Project description:<h4>Purpose</h4>Until 2018, National Cancer Comprehensive Network guidelines recommended androgen deprivation therapy (ADT) for all men with intermediate-risk prostate cancer who had undergone radiation therapy. Intermediate risk was stratified as favorable and unfavorable in 2018, and ADT recommendation was limited to men with unfavorable intermediate-risk prostate cancer. Data suggesting this stratification and treatment deintensification were first published in December 2013. This study characterizes US national trends for demographic, clinical, and socioeconomic factors associated with ADT use in men with intermediate-risk prostate cancer who have undergone definitive radiation therapy.<h4>Methods and materials</h4>This retrospective cohort study examined 108,185 men in the National Cancer Database who were diagnosed with intermediate-risk prostate cancer from 2004 to 2016. Temporal trends in demographic, clinical, and socioeconomic factors among men with intermediate-risk prostate cancer and associations with the use of ADT were characterized.<h4>Results</h4>In total, 108,185 men diagnosed with intermediate-risk prostate cancer underwent radiation therapy from 2004 to 2016. Of these men, 41.09% received ADT. Among the 60,705 men with favorable intermediate-risk prostate cancer, 32.06% received ADT. Among the 47,480 men with unfavorable intermediate-risk prostate cancer, 52.64% received ADT. On multivariate analysis, use of ADT was associated with age and year of diagnosis; being a race other than White; having government-based insurance; having a higher prostate-specific antigen level, tumor stage, and Gleason score; receiving treatment at a nonacademic center; and receiving external beam radiation therapy alone.<h4>Conclusions</h4>The findings highlight that ADT use is variable in men undergoing definitive radiation therapy for intermediate-risk prostate cancer, with the data suggesting that several clinical and socioeconomic disparities influence its use. The findings suggest that a significant proportion of men with favorable intermediate-risk prostate cancer receive ADT and remain candidates for treatment de-escalation, whereas a significant proportion of men with unfavorable intermediate-risk prostate cancer may be undertreated when ADT is omitted.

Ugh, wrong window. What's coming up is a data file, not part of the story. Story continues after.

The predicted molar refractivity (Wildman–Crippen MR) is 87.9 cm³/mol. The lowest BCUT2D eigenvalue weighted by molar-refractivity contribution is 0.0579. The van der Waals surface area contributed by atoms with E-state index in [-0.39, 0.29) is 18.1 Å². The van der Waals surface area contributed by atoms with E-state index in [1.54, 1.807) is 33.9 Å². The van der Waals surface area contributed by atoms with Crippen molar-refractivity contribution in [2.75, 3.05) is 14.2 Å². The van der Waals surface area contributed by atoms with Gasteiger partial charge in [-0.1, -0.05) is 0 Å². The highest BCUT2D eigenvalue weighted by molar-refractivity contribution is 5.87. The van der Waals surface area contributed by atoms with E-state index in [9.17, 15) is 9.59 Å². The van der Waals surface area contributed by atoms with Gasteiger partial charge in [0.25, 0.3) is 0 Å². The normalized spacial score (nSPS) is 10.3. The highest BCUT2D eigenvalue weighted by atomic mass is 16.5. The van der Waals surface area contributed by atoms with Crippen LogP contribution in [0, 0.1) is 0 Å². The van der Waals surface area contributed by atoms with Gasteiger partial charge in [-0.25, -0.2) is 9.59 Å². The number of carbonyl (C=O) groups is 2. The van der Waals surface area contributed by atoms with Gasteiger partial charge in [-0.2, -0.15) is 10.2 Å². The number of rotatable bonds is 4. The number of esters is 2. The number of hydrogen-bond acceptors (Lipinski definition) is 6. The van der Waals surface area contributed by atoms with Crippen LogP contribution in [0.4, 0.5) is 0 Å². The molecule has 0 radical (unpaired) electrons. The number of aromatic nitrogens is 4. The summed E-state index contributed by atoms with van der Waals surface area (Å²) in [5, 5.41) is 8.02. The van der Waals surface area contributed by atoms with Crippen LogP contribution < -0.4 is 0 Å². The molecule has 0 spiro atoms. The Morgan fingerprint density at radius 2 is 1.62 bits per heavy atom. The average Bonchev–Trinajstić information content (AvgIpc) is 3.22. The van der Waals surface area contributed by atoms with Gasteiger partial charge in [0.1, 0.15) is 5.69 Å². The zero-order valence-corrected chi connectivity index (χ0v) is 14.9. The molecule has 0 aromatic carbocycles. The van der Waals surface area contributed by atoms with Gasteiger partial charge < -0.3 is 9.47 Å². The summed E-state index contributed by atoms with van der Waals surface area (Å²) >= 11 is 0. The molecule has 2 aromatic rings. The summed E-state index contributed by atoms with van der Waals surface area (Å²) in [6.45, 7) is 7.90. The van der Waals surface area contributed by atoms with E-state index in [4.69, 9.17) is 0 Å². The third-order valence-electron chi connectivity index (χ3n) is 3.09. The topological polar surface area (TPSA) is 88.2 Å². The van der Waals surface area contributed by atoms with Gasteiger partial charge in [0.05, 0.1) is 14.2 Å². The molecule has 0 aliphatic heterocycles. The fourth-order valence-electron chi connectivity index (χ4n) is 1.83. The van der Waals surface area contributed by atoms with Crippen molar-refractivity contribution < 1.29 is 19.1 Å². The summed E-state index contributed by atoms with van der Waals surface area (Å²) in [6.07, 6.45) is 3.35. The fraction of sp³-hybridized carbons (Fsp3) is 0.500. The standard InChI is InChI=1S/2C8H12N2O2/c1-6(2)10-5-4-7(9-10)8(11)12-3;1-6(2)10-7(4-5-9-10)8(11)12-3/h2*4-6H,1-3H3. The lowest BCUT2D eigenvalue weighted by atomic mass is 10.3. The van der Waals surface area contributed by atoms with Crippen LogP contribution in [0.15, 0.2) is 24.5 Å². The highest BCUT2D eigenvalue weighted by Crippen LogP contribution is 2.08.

Project description:Whether the addition of radiation therapy (RT) improves overall survival in men with locally advanced prostate cancer managed with androgen deprivation therapy (ADT) is unclear. Our aim was to compare outcomes in such patients with locally advanced prostate cancer.Patients with: locally advanced (T3 or T4) prostate cancer (n=1057); or organ-confined disease (T2) with either a prostate-specific antigen (PSA) concentration more than 40 ng/mL (n=119) or PSA concentration more than 20 ng/mL and a Gleason score of 8 or higher (n=25), were randomly assigned (done centrally with stratification and dynamic minimisation, not masked) to receive lifelong ADT and RT (65-69 Gy to the prostate and seminal vesicles, 45 Gy to the pelvic nodes). The primary endpoint was overall survival. The results presented here are of an interim analysis planned for when two-thirds of the events for the final analysis were recorded. All efficacy analyses were done by intention to treat and were based on data from all patients. This trial is registered at controlledtrials.com as ISRCTN24991896 and Clinicaltrials.gov as NCT00002633.Between 1995 and 2005, 1205 patients were randomly assigned (602 in the ADT only group and 603 in the ADT and RT group); median follow-up was 6·0 years (IQR 4·4-8·0). At the time of analysis, a total of 320 patients had died, 175 in the ADT only group and 145 in the ADT and RT group. The addition of RT to ADT improved overall survival at 7 years (74%, 95% CI 70-78 vs 66%, 60-70; hazard ratio [HR] 0·77, 95% CI 0·61-0·98, p=0·033). Both toxicity and health-related quality-of-life results showed a small effect of RT on late gastrointestinal toxicity (rectal bleeding grade >3, three patients (0·5%) in the ADT only group, two (0·3%) in the ADT and RT group; diarrhoea grade >3, four patients (0·7%) vs eight (1·3%); urinary toxicity grade >3, 14 patients (2·3%) in both groups).The benefits of combined modality treatment--ADT and RT--should be discussed with all patients with locally advanced prostate cancer.Canadian Cancer Society Research Institute, US National Cancer Institute, and UK Medical Research Council.